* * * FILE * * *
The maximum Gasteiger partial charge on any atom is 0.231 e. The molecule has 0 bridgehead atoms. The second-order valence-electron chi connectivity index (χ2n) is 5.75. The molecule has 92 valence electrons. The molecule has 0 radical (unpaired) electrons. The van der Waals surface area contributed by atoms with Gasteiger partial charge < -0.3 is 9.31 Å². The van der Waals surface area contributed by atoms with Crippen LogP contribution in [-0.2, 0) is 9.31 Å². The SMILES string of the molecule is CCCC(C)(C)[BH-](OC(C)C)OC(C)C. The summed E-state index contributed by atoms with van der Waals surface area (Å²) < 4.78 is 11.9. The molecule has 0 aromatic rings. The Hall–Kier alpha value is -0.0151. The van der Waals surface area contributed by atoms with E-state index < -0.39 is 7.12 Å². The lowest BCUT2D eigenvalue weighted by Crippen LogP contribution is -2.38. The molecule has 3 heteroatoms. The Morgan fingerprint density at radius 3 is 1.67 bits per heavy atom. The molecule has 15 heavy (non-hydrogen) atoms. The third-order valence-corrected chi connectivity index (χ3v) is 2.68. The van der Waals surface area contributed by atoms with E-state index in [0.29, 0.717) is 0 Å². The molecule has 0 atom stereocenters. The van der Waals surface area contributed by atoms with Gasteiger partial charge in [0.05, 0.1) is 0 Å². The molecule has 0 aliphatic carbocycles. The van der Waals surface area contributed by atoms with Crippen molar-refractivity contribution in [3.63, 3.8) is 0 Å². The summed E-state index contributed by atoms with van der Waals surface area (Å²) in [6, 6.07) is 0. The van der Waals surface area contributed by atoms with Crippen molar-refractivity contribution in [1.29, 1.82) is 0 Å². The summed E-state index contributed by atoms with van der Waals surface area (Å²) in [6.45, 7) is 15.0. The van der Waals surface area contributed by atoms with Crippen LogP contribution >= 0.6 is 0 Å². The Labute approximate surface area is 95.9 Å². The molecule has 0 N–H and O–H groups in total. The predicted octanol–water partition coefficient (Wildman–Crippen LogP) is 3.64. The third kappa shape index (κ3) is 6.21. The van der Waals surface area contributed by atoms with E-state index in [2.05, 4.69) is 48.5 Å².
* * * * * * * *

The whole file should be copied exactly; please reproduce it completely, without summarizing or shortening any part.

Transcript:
The maximum Gasteiger partial charge on any atom is 0.231 e. The molecule has 0 bridgehead atoms. The second-order valence-electron chi connectivity index (χ2n) is 5.75. The molecule has 92 valence electrons. The molecule has 0 radical (unpaired) electrons. The van der Waals surface area contributed by atoms with Gasteiger partial charge < -0.3 is 9.31 Å². The van der Waals surface area contributed by atoms with Crippen LogP contribution in [-0.2, 0) is 9.31 Å². The SMILES string of the molecule is CCCC(C)(C)[BH-](OC(C)C)OC(C)C. The summed E-state index contributed by atoms with van der Waals surface area (Å²) < 4.78 is 11.9. The molecule has 0 aromatic rings. The Hall–Kier alpha value is -0.0151. The van der Waals surface area contributed by atoms with E-state index < -0.39 is 7.12 Å². The lowest BCUT2D eigenvalue weighted by Crippen LogP contribution is -2.38. The molecule has 3 heteroatoms. The Morgan fingerprint density at radius 3 is 1.67 bits per heavy atom. The molecule has 15 heavy (non-hydrogen) atoms. The third-order valence-corrected chi connectivity index (χ3v) is 2.68. The van der Waals surface area contributed by atoms with E-state index in [0.29, 0.717) is 0 Å². The molecule has 0 atom stereocenters. The van der Waals surface area contributed by atoms with Gasteiger partial charge in [0.05, 0.1) is 0 Å². The molecule has 0 aliphatic carbocycles. The van der Waals surface area contributed by atoms with Crippen molar-refractivity contribution in [3.63, 3.8) is 0 Å². The summed E-state index contributed by atoms with van der Waals surface area (Å²) in [6, 6.07) is 0. The van der Waals surface area contributed by atoms with Crippen molar-refractivity contribution in [1.29, 1.82) is 0 Å². The summed E-state index contributed by atoms with van der Waals surface area (Å²) in [6.45, 7) is 15.0. The van der Waals surface area contributed by atoms with Crippen LogP contribution >= 0.6 is 0 Å². The Labute approximate surface area is 95.9 Å². The molecule has 0 N–H and O–H groups in total. The predicted octanol–water partition coefficient (Wildman–Crippen LogP) is 3.64. The third kappa shape index (κ3) is 6.21. The van der Waals surface area contributed by atoms with E-state index in [2.05, 4.69) is 48.5 Å².